Do a quick Google search right now for “Fukushima ocean radiation.” The results are a crime-scene: maybe an actual link of reported, accurate journalism per page. Most everything else is panic-click blogs, catatonic antiestablishmentism, magically real takes on actual science reporting. You’ll find a couple of The New York Times articles in there, a couple of Reuters’ links, but usually above them will be a couple of pieces of reblogging art winning the traffic race over the source material simply by mangling that source material beyond recognition to something much, much scarier and conspiracy-minded.
It creeps me out to no end that this is how any number of my peers pursues information. I know just from having a Facebook account that a good number of them do and a good number of those went to very expensive and forward-thinking institutions of learning. Yet, among those beautiful brains there are many that will select RT or Natural News over anything with some slight concern for reality.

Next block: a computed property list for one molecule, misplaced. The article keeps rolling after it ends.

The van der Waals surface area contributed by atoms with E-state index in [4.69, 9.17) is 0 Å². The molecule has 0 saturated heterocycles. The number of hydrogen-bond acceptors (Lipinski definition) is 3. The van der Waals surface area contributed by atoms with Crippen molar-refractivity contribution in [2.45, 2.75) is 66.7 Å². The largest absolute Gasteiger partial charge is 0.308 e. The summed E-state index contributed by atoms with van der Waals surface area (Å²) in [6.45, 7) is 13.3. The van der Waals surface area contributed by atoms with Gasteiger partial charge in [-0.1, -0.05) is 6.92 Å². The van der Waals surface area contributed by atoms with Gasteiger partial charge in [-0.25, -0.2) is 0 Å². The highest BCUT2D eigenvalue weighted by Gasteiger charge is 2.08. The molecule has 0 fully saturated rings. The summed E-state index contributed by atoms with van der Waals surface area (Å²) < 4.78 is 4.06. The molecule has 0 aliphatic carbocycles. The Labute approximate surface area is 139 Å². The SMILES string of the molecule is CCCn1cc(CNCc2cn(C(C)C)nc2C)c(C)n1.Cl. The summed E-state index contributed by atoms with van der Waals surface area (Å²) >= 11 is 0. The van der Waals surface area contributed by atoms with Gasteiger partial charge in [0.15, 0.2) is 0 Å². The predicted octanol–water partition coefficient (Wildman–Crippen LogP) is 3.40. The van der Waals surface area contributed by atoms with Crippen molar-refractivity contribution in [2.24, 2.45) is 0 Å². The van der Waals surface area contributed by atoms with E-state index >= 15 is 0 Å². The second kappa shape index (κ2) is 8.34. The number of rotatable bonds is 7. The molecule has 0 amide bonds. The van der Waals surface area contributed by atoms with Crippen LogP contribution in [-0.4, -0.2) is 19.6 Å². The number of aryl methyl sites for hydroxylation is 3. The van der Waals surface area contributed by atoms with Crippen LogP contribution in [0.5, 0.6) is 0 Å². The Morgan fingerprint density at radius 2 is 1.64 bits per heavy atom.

An event like Fukushima is the second-coming for shitholes like those mentioned above. It has radiation, a thing boasting like an entire page of different units covering some different aspect of a phenomenon so general in our world it barely has meaning as a single word. Tell me, otherwise, where does a sentence like “Radiation will reach the United States west coast” have meaning? It has plenty of meaning on panic-click sites, but absolutely zero in reality. Finding some specificity to a claim like that and, with it, a primary source is nearly impossible just out and out Google searching
By Michael Byrne
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